ONE of Australia’s foremost authorities on mental health has warned the lack of funding certainty for mental health programs in Australia could cost lives. John Mendoza, the inaugural chairman of the National Advisory Council on Mental Health and former CEO of the Mental Health Council of Australia, has joined the call for Prime Minister Tony Abbott to provide certainty to the sector. Hundreds of contracts for community-based mental health services and programs, including many that run on the Sunshine Coast, are due to end on June 30. Mental Health Australia delivered a letter to Mr Abbott imploring the government take “urgent action” to ensure continuity of services and programs. It carries 70 signatures of key mental health organisations, including Headspace, the Black Dog Institute, Suicide Prevention Australia, R U OK and SANE Australia. Mr Mendoza, who lives on the Sunshine Coast, said the sector was struggling to maintain its existing services when there was no assurance they would have funding into the future. “This affects 160 program providers around the country,” Mr Mendoza said. “It will have an impact on literally hundreds of thousands of people. This will result in loss of life on a significant scale if the organisations are not given continuity of funding.” He said the government should not “hide behind budget considerations” in delaying a response. “I have been a senior public servant; the budget is already locked down. There is no good reason for delaying a decision”. Mr Mendoza said the mental health programs funded by the Commonwealth were “specifically targeted to those most vulnerable. These folk cannot be left without support or we may as well reopen the equivalent of a 90,000 bed in a psych institute. As it is, these service providers are losing staff they cannot replace because of the uncertainty.”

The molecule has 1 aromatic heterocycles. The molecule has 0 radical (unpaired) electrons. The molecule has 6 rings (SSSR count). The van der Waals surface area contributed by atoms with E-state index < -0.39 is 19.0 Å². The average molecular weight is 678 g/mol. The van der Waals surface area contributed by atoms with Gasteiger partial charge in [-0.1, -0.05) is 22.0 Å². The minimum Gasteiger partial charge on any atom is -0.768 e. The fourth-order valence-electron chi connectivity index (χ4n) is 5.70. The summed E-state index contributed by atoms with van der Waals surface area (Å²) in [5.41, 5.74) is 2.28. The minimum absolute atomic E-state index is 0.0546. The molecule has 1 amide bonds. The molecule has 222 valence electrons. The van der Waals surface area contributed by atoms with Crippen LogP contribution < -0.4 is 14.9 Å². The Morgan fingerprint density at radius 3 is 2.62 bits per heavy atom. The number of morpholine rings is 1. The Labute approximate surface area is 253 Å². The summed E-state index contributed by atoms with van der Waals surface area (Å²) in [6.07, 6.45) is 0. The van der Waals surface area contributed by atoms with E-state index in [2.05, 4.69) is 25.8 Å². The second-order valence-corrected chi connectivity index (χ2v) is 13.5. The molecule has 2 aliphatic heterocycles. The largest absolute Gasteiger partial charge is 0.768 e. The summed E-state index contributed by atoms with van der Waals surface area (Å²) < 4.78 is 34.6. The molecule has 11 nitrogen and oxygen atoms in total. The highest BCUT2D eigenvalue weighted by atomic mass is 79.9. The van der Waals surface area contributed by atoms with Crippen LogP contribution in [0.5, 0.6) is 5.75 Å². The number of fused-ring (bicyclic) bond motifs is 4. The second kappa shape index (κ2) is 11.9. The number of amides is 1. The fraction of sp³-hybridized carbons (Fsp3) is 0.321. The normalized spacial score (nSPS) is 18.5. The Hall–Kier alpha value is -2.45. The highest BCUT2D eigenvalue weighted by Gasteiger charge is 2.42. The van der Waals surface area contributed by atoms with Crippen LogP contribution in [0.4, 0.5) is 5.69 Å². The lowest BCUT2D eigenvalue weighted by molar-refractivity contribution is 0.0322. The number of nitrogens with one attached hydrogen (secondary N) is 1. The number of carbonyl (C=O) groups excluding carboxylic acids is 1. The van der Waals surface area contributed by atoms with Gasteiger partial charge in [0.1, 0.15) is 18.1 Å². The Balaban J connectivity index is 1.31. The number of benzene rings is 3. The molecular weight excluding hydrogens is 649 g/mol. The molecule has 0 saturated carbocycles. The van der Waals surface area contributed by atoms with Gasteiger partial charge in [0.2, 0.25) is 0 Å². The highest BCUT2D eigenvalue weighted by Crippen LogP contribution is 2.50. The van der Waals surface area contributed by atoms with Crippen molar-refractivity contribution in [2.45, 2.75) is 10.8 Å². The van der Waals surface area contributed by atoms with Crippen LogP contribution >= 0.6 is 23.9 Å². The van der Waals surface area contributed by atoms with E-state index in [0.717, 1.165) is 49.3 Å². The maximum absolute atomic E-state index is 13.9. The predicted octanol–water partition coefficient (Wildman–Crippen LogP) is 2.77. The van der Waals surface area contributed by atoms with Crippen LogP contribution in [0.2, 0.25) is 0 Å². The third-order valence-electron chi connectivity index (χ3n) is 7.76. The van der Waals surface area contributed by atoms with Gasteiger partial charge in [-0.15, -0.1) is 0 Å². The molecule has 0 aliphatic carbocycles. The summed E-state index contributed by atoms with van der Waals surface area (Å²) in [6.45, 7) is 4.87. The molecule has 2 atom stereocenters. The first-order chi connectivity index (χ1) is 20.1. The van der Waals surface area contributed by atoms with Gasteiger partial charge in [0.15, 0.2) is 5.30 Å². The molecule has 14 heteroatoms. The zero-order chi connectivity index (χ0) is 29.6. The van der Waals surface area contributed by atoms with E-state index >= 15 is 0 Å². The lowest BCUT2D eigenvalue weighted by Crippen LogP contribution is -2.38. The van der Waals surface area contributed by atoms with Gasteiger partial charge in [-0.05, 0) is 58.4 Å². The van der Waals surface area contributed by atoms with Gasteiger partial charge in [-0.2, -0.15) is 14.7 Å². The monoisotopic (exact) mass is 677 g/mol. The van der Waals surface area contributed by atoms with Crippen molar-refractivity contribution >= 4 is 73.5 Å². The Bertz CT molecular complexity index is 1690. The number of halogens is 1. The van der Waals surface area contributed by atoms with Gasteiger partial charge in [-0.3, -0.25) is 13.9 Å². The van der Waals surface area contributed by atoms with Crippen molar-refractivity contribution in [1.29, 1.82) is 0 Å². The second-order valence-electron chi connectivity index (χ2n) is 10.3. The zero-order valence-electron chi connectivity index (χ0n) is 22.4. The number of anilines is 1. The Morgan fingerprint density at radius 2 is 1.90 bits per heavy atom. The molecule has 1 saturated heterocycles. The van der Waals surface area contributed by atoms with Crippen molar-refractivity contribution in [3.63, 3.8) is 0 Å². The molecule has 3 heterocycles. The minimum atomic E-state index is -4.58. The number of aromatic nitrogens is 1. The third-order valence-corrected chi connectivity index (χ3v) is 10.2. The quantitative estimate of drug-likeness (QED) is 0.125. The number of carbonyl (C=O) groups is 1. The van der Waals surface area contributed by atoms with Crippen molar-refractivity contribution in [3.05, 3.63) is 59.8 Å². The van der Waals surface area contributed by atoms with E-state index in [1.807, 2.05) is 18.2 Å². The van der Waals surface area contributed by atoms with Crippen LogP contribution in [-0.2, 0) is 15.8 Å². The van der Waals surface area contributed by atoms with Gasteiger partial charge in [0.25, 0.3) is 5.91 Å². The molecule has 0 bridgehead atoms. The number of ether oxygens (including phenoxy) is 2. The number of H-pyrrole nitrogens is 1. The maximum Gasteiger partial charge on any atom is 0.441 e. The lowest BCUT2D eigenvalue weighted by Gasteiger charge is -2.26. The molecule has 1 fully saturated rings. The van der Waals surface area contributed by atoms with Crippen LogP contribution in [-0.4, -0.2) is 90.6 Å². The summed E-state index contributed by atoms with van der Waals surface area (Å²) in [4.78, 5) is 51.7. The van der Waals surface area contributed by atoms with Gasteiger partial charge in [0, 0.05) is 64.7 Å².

Mr Mendoza said, as it was, mental health services across Australia were “grossly under-funded”. If the services are withdrawn, hospitals will be swamped. Instead of one in four callouts being mental health related, they will be swamped. Even if the government announces in May funding will continue, the damage will have been done. We need certainty now.”
This article first appeared Sunshine Coast Daily, 25 March 2015.